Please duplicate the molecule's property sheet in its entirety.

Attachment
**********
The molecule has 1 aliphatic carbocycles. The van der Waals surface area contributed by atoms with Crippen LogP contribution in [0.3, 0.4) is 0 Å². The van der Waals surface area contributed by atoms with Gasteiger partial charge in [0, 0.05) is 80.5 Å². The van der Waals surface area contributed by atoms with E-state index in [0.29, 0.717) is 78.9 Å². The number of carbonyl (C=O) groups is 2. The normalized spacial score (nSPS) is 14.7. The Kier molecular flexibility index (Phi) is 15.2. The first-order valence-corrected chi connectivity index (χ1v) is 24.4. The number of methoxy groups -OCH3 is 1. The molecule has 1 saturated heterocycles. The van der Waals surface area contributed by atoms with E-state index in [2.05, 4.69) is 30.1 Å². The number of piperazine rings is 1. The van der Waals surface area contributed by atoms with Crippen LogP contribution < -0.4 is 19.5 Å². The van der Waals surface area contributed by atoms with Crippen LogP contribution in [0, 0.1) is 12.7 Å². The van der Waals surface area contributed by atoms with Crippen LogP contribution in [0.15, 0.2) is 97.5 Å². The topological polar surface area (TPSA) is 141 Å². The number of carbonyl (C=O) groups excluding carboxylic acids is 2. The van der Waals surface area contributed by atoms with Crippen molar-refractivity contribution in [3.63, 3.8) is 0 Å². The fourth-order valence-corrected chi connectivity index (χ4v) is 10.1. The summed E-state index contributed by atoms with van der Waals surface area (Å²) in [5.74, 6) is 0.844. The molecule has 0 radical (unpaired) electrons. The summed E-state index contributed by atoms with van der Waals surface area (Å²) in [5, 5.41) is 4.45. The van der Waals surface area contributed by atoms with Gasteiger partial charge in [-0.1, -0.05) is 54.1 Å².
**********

The molecule has 1 aliphatic carbocycles. The van der Waals surface area contributed by atoms with Crippen LogP contribution in [0.3, 0.4) is 0 Å². The van der Waals surface area contributed by atoms with Gasteiger partial charge in [0, 0.05) is 80.5 Å². The van der Waals surface area contributed by atoms with E-state index in [0.29, 0.717) is 78.9 Å². The number of carbonyl (C=O) groups is 2. The normalized spacial score (nSPS) is 14.7. The Kier molecular flexibility index (Phi) is 15.2. The first-order valence-corrected chi connectivity index (χ1v) is 24.4. The number of methoxy groups -OCH3 is 1. The molecule has 1 saturated heterocycles. The van der Waals surface area contributed by atoms with E-state index in [2.05, 4.69) is 30.1 Å². The number of piperazine rings is 1. The van der Waals surface area contributed by atoms with Crippen LogP contribution < -0.4 is 19.5 Å². The van der Waals surface area contributed by atoms with Crippen LogP contribution in [0, 0.1) is 12.7 Å². The van der Waals surface area contributed by atoms with Crippen LogP contribution in [0.15, 0.2) is 97.5 Å². The topological polar surface area (TPSA) is 141 Å². The number of carbonyl (C=O) groups excluding carboxylic acids is 2. The van der Waals surface area contributed by atoms with Crippen molar-refractivity contribution in [3.63, 3.8) is 0 Å². The fourth-order valence-corrected chi connectivity index (χ4v) is 10.1. The summed E-state index contributed by atoms with van der Waals surface area (Å²) in [5.74, 6) is 0.844. The molecule has 0 radical (unpaired) electrons. The summed E-state index contributed by atoms with van der Waals surface area (Å²) in [5, 5.41) is 4.45. The van der Waals surface area contributed by atoms with Gasteiger partial charge in [-0.1, -0.05) is 54.1 Å².